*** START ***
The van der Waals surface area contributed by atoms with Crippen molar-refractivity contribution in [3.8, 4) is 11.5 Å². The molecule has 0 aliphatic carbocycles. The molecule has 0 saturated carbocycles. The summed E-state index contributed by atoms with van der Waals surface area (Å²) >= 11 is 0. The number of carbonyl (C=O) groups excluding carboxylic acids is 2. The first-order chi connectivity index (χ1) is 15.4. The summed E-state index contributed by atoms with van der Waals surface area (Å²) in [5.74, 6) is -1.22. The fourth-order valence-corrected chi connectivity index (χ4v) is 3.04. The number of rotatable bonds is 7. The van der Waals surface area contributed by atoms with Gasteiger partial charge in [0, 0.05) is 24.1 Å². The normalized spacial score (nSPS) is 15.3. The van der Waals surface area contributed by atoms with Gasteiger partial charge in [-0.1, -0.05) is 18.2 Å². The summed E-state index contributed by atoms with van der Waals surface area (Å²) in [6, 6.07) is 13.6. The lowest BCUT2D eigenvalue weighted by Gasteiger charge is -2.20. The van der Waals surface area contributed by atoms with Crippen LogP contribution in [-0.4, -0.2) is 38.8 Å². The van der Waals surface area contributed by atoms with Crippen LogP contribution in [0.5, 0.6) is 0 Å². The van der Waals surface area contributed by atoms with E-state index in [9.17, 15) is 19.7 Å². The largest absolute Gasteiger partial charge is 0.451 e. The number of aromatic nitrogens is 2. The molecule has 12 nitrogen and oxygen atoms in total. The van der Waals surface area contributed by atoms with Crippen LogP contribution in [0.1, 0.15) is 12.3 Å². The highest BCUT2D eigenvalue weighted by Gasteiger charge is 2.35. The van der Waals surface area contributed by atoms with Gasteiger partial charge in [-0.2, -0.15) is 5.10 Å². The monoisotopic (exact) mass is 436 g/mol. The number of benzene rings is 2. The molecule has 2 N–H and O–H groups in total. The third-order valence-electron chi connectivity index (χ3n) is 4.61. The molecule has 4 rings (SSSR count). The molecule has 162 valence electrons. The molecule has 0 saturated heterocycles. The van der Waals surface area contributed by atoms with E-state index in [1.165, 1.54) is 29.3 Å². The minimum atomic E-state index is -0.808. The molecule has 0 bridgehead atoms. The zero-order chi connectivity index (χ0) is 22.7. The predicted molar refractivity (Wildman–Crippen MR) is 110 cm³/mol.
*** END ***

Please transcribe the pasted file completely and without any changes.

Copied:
The van der Waals surface area contributed by atoms with Crippen molar-refractivity contribution in [3.8, 4) is 11.5 Å². The molecule has 0 aliphatic carbocycles. The molecule has 0 saturated carbocycles. The summed E-state index contributed by atoms with van der Waals surface area (Å²) >= 11 is 0. The number of carbonyl (C=O) groups excluding carboxylic acids is 2. The first-order chi connectivity index (χ1) is 15.4. The summed E-state index contributed by atoms with van der Waals surface area (Å²) in [5.74, 6) is -1.22. The fourth-order valence-corrected chi connectivity index (χ4v) is 3.04. The number of rotatable bonds is 7. The van der Waals surface area contributed by atoms with Gasteiger partial charge in [0, 0.05) is 24.1 Å². The normalized spacial score (nSPS) is 15.3. The van der Waals surface area contributed by atoms with Gasteiger partial charge in [-0.1, -0.05) is 18.2 Å². The summed E-state index contributed by atoms with van der Waals surface area (Å²) in [6, 6.07) is 13.6. The lowest BCUT2D eigenvalue weighted by Gasteiger charge is -2.20. The van der Waals surface area contributed by atoms with Crippen LogP contribution in [-0.4, -0.2) is 38.8 Å². The van der Waals surface area contributed by atoms with Crippen LogP contribution in [0.5, 0.6) is 0 Å². The van der Waals surface area contributed by atoms with E-state index in [9.17, 15) is 19.7 Å². The largest absolute Gasteiger partial charge is 0.451 e. The number of aromatic nitrogens is 2. The molecule has 12 nitrogen and oxygen atoms in total. The van der Waals surface area contributed by atoms with Crippen LogP contribution in [0.1, 0.15) is 12.3 Å². The highest BCUT2D eigenvalue weighted by Gasteiger charge is 2.35. The van der Waals surface area contributed by atoms with Gasteiger partial charge in [-0.2, -0.15) is 5.10 Å². The monoisotopic (exact) mass is 436 g/mol. The number of benzene rings is 2. The molecule has 2 N–H and O–H groups in total. The third-order valence-electron chi connectivity index (χ3n) is 4.61. The molecule has 4 rings (SSSR count). The molecule has 162 valence electrons. The molecule has 0 saturated heterocycles. The van der Waals surface area contributed by atoms with E-state index in [1.165, 1.54) is 29.3 Å². The minimum atomic E-state index is -0.808. The molecule has 0 bridgehead atoms. The zero-order chi connectivity index (χ0) is 22.7. The predicted molar refractivity (Wildman–Crippen MR) is 110 cm³/mol.